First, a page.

Port Arthur ISD teacher honored with College Board AP award

A Port Arthur teacher has been honored for advancements made in expanding girls’ access in computer science courses.

Memorial High School Career and Technical Education computer science instructor Shalequa Landry on Friday received the College Board Advanced Placement Computer Science Female Diversity Award “for achieving high female representation in Advanced Placement Computer Science Principles,” according to a news release.

Landry and Memorial High School were one of just 832 institutions across the nation recognized for achieving 50% or higher female representation in Advanced Placement Computer Science Principles or a percentage of the female computer science exam takers meeting or exceeding that of the school’s female population.

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“Computer science is the source code of our economy and so much of our daily lives,” said College Board Head of the Advanced Placement Program Trevor Packer in the release. “In the five years since we began the (Advanced Placement) Computer Science Female Diversity Award, it’s been heartening to see schools like Memorial and the (Career and Technical Education) campus welcome so many more women into this vital field.”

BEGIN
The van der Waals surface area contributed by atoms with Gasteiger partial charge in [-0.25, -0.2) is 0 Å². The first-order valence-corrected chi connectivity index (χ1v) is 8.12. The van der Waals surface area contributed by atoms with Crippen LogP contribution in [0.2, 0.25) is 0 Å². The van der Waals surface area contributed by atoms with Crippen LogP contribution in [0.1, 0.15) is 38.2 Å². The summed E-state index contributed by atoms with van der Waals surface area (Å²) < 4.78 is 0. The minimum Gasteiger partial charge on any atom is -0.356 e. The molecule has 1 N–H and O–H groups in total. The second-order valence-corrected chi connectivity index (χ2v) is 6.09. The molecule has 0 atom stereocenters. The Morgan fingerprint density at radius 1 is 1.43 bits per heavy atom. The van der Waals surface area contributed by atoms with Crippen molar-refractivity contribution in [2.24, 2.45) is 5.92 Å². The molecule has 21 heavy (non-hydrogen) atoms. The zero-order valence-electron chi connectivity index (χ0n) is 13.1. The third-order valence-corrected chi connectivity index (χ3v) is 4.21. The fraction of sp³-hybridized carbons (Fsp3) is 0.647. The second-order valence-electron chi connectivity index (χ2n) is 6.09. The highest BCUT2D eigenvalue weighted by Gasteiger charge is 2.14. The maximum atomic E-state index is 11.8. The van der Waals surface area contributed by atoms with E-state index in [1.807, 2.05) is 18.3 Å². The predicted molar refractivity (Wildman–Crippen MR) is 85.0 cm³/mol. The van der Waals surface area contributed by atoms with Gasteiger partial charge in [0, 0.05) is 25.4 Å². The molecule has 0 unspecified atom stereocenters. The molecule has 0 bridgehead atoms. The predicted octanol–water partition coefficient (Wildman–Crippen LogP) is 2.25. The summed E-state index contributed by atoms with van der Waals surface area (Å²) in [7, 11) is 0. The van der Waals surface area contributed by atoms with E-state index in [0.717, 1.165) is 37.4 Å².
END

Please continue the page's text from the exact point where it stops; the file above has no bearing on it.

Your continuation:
Last year, just over 44,800 women took the computer science principles exam — more than three times the number who took the exam when the program was first offered in 2017.

“We’re thrilled to congratulate our minority and female (Advanced Placement) computer science students and their dynamic teacher for taking this giant step toward gender parity in computer science education,” said district Media and Communications Specialist Adrienne Lott in the release. “We’re honored that our school earned this distinction and look forward to seeing these young women and others pursue and achieve success in computer science education and careers.”

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Women represent just 24% of the 5 million people in computing occupations, according to the release.

Landry herself is a product of Port Arthur ISD, graduating from Abraham Lincoln High School in 1992.

“This is a full circle moment as an educator who is giving back to her hometown community,” Lott said.

The release said that “providing female students with access to computer science courses is critical to ensuring gender parity in the industry’s high-paying jobs and to driving innovation, creativity and representation.”

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According to College Board research about Advanced Placement Computer Science Principles, female students who take the course in high school are more than five times as likely to major in computer science in college, compared to female students of similar backgrounds and academic preparation who did not take the course.

“Overall, female students remain underrepresented in our high school computer science classes, accounting for just 33% of (Advanced Placement) Computer Science Principles participants and 25% of (Advanced Placement) Computer Science A participants,” the release said. “Currently, 51% of the nation’s high schools teach foundational computer science. The 1,105 schools that receive this year’s Computer Science Female Diversity Award serve as inspirations and models for all US high schools.”

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